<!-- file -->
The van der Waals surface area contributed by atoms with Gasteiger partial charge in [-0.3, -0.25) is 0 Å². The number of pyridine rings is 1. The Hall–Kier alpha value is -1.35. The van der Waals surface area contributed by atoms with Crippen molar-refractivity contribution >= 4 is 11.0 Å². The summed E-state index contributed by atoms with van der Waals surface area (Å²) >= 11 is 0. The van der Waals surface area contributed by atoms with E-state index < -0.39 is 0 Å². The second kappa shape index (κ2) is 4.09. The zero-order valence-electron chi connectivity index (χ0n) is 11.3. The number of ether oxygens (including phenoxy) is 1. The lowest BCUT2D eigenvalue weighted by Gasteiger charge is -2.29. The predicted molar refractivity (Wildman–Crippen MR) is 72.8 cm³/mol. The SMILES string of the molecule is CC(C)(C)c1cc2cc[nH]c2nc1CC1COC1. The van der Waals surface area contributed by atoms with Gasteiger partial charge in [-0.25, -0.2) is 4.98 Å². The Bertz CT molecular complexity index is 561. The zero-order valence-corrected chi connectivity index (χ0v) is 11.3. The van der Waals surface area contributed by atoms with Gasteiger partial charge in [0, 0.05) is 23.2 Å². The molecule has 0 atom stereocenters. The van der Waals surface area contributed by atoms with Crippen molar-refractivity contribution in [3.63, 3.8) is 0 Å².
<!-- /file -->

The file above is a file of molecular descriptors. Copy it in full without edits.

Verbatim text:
The van der Waals surface area contributed by atoms with Gasteiger partial charge in [-0.3, -0.25) is 0 Å². The number of pyridine rings is 1. The Hall–Kier alpha value is -1.35. The van der Waals surface area contributed by atoms with Crippen molar-refractivity contribution >= 4 is 11.0 Å². The summed E-state index contributed by atoms with van der Waals surface area (Å²) >= 11 is 0. The van der Waals surface area contributed by atoms with E-state index < -0.39 is 0 Å². The second kappa shape index (κ2) is 4.09. The zero-order valence-electron chi connectivity index (χ0n) is 11.3. The number of ether oxygens (including phenoxy) is 1. The lowest BCUT2D eigenvalue weighted by Gasteiger charge is -2.29. The predicted molar refractivity (Wildman–Crippen MR) is 72.8 cm³/mol. The SMILES string of the molecule is CC(C)(C)c1cc2cc[nH]c2nc1CC1COC1. The van der Waals surface area contributed by atoms with Gasteiger partial charge in [-0.25, -0.2) is 4.98 Å². The Bertz CT molecular complexity index is 561. The zero-order valence-corrected chi connectivity index (χ0v) is 11.3. The van der Waals surface area contributed by atoms with Gasteiger partial charge in [0, 0.05) is 23.2 Å². The molecule has 0 atom stereocenters. The van der Waals surface area contributed by atoms with Crippen molar-refractivity contribution in [3.63, 3.8) is 0 Å².